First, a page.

The Secret Death of Bees
by Eric Sorensen | © Washington State University
It’s not easy being a honey bee.
A mite with the last name of “destructor” routinely sucks its blood. A fungus augers into its gut, compromising its immune system and robbing it of nutrients. There’s a lot of time on the road—a California almond grove one week, a Washington apple farm the next—and the diet can be monotonous and not the most nutritious.
Then there are the living conditions. Recent work at Washington State University found hives tainted by more than five dozen different pesticides.
It’s all a bit much, say WSU researchers giving special attention to the mysterious Colony Collapse Disorder that has been hammering hives in recent years. While the disorder is having the impact of a flu epidemic, the WSU work strongly suggests it stems from several causes that, in concert, are making the tough life of a bee that much tougher.
“There are so many stresses on the bee, being raised in brood combs with high levels of pesticide residues adds just one more thing,” says Steve Sheppard, a WSU entomologist.
He quickly adds that the disorder is hard on the beekeepers, too. In each of the last three years, beekeepers across the country have lost one-fourth to one-third of their colonies, according to the Apiary Inspectors of America and the U.S. Department of Agriculture. Many of these losses are being blamed on Colony Collapse Disorder.
Jerry Tate, president of the Washington State Beekeepers Association and a Spokane honey producer, says some hobby beekeepers have had 50 to 80 percent losses. Several commercial operations, which help pollinate many of the state’s top crops, have lost as much as 50 percent a year.
Yakima’s Eric Olson, one of the largest beekeepers in the Northwest, has been hit repeatedly. He suspected more trouble was on its way last August when his western Washington hives, one of three sets he keeps in various locations, started to struggle. He supplemented the bees’ diet with syrup and pollen, and they eagerly processed what he gave them. Then, on November 1, he found their hives completely empty, an apian version of colonial Roanoke Island.
“They simply disappeared,” Olson says.
Desperate for a solution, beekeepers, growers, Governor Chris Gregoire, WSU’s Agricultural Research Center and the Washington State Department of Agriculture provided funds in 2008 to establish a Honey Bee Colony Health Diagnostic Laboratory at WSU.
The laboratory now has five people working on colony health. They include Matthew Smart and Judy Wu, two master’s students who came to WSU knowing basically nothing about bees. Now they approach being a modest power couple of Northwest bee research.
“These kids are superstars,” says Olson. “The entire industry is captivated by the work they’re doing.”
In a meeting last fall of the California State Beekeepers Association, beekeepers ranked and funded 13 different research proposals. Smart and Wu’s proposals were ranked second and third.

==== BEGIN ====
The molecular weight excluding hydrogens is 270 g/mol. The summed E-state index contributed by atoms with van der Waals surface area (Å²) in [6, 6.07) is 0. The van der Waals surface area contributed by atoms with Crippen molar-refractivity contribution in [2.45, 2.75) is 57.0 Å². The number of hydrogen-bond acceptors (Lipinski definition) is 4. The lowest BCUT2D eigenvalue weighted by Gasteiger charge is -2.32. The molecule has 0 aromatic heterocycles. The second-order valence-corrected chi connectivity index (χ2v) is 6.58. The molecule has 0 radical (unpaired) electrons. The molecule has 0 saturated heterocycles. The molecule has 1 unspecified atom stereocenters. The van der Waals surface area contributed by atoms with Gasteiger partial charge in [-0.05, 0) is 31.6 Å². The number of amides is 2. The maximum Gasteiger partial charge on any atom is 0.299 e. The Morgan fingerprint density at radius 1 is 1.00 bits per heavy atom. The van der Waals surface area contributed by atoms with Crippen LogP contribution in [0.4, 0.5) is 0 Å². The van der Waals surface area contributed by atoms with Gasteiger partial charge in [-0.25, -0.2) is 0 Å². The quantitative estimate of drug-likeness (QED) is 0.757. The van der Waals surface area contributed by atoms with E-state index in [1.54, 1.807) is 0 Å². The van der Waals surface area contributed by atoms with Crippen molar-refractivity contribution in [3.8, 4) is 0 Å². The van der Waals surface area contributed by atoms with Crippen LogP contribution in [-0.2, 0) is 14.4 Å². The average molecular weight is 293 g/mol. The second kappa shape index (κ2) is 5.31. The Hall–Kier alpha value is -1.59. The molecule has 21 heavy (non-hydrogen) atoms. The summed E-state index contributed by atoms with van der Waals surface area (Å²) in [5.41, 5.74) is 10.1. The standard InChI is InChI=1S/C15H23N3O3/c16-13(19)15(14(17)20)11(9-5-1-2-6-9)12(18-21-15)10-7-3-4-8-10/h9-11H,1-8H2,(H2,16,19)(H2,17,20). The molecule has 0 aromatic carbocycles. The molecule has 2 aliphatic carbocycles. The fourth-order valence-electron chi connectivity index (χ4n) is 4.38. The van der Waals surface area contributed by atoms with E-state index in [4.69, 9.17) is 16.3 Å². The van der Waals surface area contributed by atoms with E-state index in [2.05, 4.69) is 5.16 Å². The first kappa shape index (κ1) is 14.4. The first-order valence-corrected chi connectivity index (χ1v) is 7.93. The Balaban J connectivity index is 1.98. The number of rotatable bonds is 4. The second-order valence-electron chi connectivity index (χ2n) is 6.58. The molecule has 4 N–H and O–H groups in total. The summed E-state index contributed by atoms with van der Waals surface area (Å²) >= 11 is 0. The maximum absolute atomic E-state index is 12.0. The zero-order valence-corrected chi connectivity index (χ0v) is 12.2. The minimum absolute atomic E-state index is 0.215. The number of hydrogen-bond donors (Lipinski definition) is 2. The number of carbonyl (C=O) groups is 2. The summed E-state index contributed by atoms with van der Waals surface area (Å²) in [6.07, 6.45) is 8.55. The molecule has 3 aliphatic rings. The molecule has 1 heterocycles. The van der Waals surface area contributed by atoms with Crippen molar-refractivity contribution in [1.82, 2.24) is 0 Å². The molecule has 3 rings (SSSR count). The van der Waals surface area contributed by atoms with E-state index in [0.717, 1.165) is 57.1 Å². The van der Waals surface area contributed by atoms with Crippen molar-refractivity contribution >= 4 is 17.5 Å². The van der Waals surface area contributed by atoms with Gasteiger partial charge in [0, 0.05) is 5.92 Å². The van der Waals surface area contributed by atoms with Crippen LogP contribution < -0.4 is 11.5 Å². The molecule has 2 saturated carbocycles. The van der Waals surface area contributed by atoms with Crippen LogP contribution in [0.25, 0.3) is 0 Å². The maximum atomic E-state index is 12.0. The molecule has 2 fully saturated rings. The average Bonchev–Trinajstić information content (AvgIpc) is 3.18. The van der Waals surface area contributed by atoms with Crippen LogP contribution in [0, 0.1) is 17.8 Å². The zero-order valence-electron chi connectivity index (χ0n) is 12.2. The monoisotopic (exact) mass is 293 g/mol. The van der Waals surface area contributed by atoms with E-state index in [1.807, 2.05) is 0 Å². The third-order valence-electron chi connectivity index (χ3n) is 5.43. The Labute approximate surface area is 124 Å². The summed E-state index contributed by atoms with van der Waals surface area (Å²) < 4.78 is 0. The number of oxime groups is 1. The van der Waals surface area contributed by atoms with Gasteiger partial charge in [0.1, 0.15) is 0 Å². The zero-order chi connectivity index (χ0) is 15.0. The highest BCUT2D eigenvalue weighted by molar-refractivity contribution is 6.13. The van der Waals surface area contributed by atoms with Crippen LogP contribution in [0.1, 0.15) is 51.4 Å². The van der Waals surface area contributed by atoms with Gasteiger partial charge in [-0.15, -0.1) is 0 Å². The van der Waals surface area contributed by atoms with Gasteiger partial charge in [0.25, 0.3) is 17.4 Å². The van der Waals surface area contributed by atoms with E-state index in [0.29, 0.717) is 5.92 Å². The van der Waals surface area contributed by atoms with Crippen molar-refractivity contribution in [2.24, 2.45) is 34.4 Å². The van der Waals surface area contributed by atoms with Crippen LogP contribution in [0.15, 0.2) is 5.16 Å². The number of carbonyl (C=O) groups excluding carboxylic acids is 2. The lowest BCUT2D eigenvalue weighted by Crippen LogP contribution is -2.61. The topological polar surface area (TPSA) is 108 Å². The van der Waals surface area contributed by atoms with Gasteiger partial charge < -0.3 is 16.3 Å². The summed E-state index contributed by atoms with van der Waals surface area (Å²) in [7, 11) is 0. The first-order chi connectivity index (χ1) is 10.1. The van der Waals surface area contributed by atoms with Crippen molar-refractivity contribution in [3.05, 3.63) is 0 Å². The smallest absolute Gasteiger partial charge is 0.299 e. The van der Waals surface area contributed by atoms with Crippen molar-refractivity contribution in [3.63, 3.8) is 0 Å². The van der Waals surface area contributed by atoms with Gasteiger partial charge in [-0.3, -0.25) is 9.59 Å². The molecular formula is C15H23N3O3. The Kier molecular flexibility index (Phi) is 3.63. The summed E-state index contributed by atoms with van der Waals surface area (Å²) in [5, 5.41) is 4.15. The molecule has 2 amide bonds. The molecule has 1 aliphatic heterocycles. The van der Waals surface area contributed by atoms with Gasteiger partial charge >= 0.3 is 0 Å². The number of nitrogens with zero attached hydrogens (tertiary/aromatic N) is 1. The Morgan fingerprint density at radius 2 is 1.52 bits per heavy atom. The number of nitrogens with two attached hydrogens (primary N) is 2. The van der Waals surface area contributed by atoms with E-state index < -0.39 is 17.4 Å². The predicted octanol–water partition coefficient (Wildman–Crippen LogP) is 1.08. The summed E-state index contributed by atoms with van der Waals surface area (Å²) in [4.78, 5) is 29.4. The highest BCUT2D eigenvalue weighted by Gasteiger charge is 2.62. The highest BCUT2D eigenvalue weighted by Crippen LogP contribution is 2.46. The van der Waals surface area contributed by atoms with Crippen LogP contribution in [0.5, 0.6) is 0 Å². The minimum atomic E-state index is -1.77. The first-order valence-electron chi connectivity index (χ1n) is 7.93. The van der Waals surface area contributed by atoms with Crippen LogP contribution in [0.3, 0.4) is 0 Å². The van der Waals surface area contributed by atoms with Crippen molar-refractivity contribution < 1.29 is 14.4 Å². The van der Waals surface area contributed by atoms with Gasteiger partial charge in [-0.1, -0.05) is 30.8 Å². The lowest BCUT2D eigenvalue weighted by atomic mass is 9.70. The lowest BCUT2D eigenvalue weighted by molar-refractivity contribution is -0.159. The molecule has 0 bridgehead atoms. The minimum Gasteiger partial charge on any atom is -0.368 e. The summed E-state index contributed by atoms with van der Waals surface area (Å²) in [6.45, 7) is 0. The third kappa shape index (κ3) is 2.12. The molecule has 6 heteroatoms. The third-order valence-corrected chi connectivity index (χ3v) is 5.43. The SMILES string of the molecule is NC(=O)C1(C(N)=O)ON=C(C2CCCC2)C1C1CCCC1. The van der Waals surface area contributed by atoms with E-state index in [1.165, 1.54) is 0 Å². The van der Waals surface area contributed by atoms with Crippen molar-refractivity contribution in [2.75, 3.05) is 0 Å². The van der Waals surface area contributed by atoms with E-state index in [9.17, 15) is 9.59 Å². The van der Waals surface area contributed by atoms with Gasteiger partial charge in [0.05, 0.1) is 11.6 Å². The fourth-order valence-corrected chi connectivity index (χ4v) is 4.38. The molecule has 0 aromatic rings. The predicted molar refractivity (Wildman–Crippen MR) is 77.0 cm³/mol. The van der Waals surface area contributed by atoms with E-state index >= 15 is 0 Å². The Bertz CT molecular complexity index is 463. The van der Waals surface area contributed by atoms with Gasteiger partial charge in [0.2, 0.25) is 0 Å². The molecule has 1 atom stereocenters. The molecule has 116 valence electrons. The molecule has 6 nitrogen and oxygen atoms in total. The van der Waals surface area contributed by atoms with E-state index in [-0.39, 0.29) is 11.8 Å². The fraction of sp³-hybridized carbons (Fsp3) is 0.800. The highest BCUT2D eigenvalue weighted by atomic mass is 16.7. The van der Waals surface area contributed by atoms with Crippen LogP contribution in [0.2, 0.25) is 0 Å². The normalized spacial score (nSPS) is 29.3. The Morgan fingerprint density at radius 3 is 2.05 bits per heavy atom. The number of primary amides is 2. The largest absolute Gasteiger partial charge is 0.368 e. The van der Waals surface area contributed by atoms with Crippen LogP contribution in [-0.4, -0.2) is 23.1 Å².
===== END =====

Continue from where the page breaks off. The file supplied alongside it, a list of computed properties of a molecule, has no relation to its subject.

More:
Smart has focused on Nosema ceranae, a relatively new and little known fungus. With repeated sampling and DNA analysis, he determined that the fungus has become more common than its more widely known cousin, Nosema apis. Smart says the fungus has been shown to suppress a bee’s immune system, draining its energy and reducing the number of bees returning to the hive.
“It’s possible that a lot of these bees are dying because they’re just not able to get enough nutrients in their diet,” Smart says.
But it’s not a smoking gun.
“Instead of looking for one single factor causing colonies to collapse, it’s more important now to be looking at interactions of these factors,” Smart says. His thinking is underscored by research in the peer-reviewed online journal PLoS ONE suggesting the colony collapse involves as many as 61 possible variables.
Among them are pesticide levels. Wu tested brood combs, the breeding quarters of the hive, and found they contained 66 different pesticides. Most were insecticides, more than three-fourths of which are toxic to bees. But the less-than-toxic pesticides concern her as well.
Regulators focus on how much chemical it takes to kill a bee and test one chemical at a time, says Wu. But they do not look at the combined effects of chemicals, which can be 10, 100, even close to 1,000 times more toxic. The chemicals also affect a bee’s nervous system, behavior and larval development.
The impact can ripple through a colony. A tainted forager can contaminate the hive with pesticides, which can reduce the number of eggs laid by the queen and impair workers’ memory and spatial orientation. If a poisoned adult dies, younger bees can be forced to serve as foragers, leaving fewer bees to tend to the brood, perform household tasks and process food for the winter.
In one test, Wu found that a contaminated hive delayed larval development, giving the blood-sucking mite Varroa destructor more time to produce offspring in the hive.
“We’re continuing to run out of safe chemical control measures for this mite, which has a very rapid life cycle. Due to the high rate of reproduction, mites can quickly develop resistance to pesticides,” says Sheppard. “The long term answer will come through genetic improvement of the bees. And in the meantime, beekeepers need to use whatever control measures they’re using as judiciously as possible.”
For now, the lab is recommending that beekeepers change their combs more regularly to reduce the pesticide load. It’s not a perfect solution, costing beekeepers money and bees a fair amount of energy. Ultimately, the researchers hope to guide solutions that will make things easier on the bees and tougher on the pests that plague them.
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